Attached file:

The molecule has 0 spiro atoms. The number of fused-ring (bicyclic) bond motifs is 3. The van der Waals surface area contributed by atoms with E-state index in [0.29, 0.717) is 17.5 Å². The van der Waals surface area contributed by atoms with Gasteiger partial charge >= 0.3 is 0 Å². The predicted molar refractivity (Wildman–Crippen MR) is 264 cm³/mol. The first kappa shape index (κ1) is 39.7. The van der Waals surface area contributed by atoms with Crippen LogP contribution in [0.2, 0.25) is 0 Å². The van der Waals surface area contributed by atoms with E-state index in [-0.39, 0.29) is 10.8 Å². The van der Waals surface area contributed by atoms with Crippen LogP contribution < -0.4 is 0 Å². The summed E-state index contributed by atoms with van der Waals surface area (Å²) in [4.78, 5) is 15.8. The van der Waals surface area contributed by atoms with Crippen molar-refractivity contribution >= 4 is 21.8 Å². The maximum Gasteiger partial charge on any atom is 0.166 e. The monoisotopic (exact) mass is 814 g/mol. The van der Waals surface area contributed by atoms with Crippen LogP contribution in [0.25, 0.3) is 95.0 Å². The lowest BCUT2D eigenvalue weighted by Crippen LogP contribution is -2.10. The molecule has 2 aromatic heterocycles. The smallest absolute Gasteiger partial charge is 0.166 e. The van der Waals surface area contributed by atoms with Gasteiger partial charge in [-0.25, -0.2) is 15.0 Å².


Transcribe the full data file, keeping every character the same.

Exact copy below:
The molecule has 0 spiro atoms. The number of fused-ring (bicyclic) bond motifs is 3. The van der Waals surface area contributed by atoms with E-state index in [0.29, 0.717) is 17.5 Å². The van der Waals surface area contributed by atoms with Gasteiger partial charge >= 0.3 is 0 Å². The predicted molar refractivity (Wildman–Crippen MR) is 264 cm³/mol. The first kappa shape index (κ1) is 39.7. The van der Waals surface area contributed by atoms with Crippen LogP contribution in [0.2, 0.25) is 0 Å². The van der Waals surface area contributed by atoms with E-state index in [-0.39, 0.29) is 10.8 Å². The van der Waals surface area contributed by atoms with Crippen LogP contribution < -0.4 is 0 Å². The summed E-state index contributed by atoms with van der Waals surface area (Å²) in [4.78, 5) is 15.8. The van der Waals surface area contributed by atoms with Crippen molar-refractivity contribution >= 4 is 21.8 Å². The maximum Gasteiger partial charge on any atom is 0.166 e. The monoisotopic (exact) mass is 814 g/mol. The van der Waals surface area contributed by atoms with Crippen LogP contribution in [0.25, 0.3) is 95.0 Å². The lowest BCUT2D eigenvalue weighted by Crippen LogP contribution is -2.10. The molecule has 2 aromatic heterocycles. The smallest absolute Gasteiger partial charge is 0.166 e. The van der Waals surface area contributed by atoms with Gasteiger partial charge in [-0.25, -0.2) is 15.0 Å².